The Over Performing Measure

On a year to year basis, there are always teams that over preform. That’s just how baseball is – the worst team in baseball will beat the best team in baseball 35% of the time. That’s why we have 162 games, but that’s not the point of this article.

How do you measure an over preforming team? You can always look at the transactions in the offseason, the schedule, and all of that, but what about comparing this season to the past 3 seasons to determine if the team is on par with the last 3 years – or if they are underperforming or over performing.

Enter the Over Performing Measure (OPM). The OPM tells you if a team is obviously over performing with a simple formula. Let’s take the 2019 Orioles, for example. The Orioles had a 2016 season where they finished with 89 wins, but then dropped off to 75 wins in 2017. In 2018 they self destructed and thanks to injuries (and other stuff) they fell to 47 wins.

They had obviously under performed and it showed in the OPM rating as they rated a +35. With such a huge number, it didn’t take three guesses to find out that the Orioles would improve the next year in the win column. That’s pretty much what happened as the Orioles rose to 54 wins, obviously improving from 2018.

The flip side of the coin is also true as in 2016 and 2017 the Red Sox had 93 wins, but thanks to improvements and cheating in 2018 they rose to 108 wins. This didn’t make the prettiest OPM, as it called for a drastic drop and that happened in 2019, as they fell from 108 to 84 wins. The Red Sox had obviously over performed in 2018 and they were bound to go down.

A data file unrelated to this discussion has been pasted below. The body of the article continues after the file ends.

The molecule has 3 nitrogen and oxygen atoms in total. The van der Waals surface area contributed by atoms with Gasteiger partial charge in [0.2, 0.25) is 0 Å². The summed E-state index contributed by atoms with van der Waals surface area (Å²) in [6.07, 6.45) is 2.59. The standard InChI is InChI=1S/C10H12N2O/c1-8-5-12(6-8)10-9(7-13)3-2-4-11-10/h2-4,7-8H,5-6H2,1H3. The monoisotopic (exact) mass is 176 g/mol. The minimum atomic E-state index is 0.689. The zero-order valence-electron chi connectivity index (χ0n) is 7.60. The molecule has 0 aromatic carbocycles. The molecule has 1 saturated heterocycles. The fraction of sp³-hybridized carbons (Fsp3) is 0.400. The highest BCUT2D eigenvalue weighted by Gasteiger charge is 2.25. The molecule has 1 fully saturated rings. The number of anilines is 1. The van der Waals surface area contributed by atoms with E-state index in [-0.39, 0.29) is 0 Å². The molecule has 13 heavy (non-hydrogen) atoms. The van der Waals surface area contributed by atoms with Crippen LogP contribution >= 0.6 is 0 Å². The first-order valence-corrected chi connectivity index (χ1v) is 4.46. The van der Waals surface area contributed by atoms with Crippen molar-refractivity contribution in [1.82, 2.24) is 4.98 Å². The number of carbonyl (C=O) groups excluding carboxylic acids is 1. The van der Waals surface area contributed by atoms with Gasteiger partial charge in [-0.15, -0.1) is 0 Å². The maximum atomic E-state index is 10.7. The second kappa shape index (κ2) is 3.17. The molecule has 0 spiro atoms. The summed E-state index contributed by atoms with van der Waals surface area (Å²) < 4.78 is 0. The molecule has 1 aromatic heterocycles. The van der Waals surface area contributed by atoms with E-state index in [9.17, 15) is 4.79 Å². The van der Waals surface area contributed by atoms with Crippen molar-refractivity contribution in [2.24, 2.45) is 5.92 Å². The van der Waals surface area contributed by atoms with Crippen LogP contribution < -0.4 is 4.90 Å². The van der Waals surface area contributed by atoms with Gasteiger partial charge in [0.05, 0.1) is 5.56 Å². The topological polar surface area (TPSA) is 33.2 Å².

Let’s take a look at another example. In 2017 and 2016, the Nationals average 96 wins but in 2018 they dropped to 82 wins. They had clearly gotten unlucky and of course in 2019 they won the World Series after rating a +14 on the OBM.

And I am happy to report that this system is 57% accurate. So that means that while this system is pretty good, it shouldn’t be relied on too heavily to determine whether a team will improve their record or if their record will worsen.

And once you know if a team will improve their record or not, it’s time to use this system to figure out on average how much. So I took every team’s value from 2019 in OPM and their actual change from 2018, and I subtracted the two values. Unfortunately for me, both OPM and the actual change were -2 meaning that this isn’t actually a measure of how many wins a team will improve by, more so if a team will improve its win total.

Although this system may seem pretty good just judging by that percent, there are multiple obvious flaws that you just can’t take into account. What about if Christian Yelich gets injured? Who does the Brewers put in the OF to cover? Or Mike Trout? These are things that a team just can’t plan for and the team’s record will obviously take a hit whenever such an important player goes down to injury. When looking at a team’s OPM rating, it’s painfully obvious that it can’t take lots of things into account.

Free agents can make a huge impact to a team’s success the next year. Unlike college football recruiting where recruits are usually eased into the role, free agents just play right away and have a big impact on the season.

This can allow for drastic season to season change. And in college football you plan for a player graduating, but you can’t plan for a surprise trade offer, a free agent too good to pass up, or player attitude or injuries. This allows for holes at a position than can cause year to year drastic change at each position causing madness, and at the end of the day, unpredictability.

Although this system has some obvious flaws, in general I think that it is a solid system. We'll have to see what it predicts for the upcoming 2021 season in a later article. Thanks for reading!

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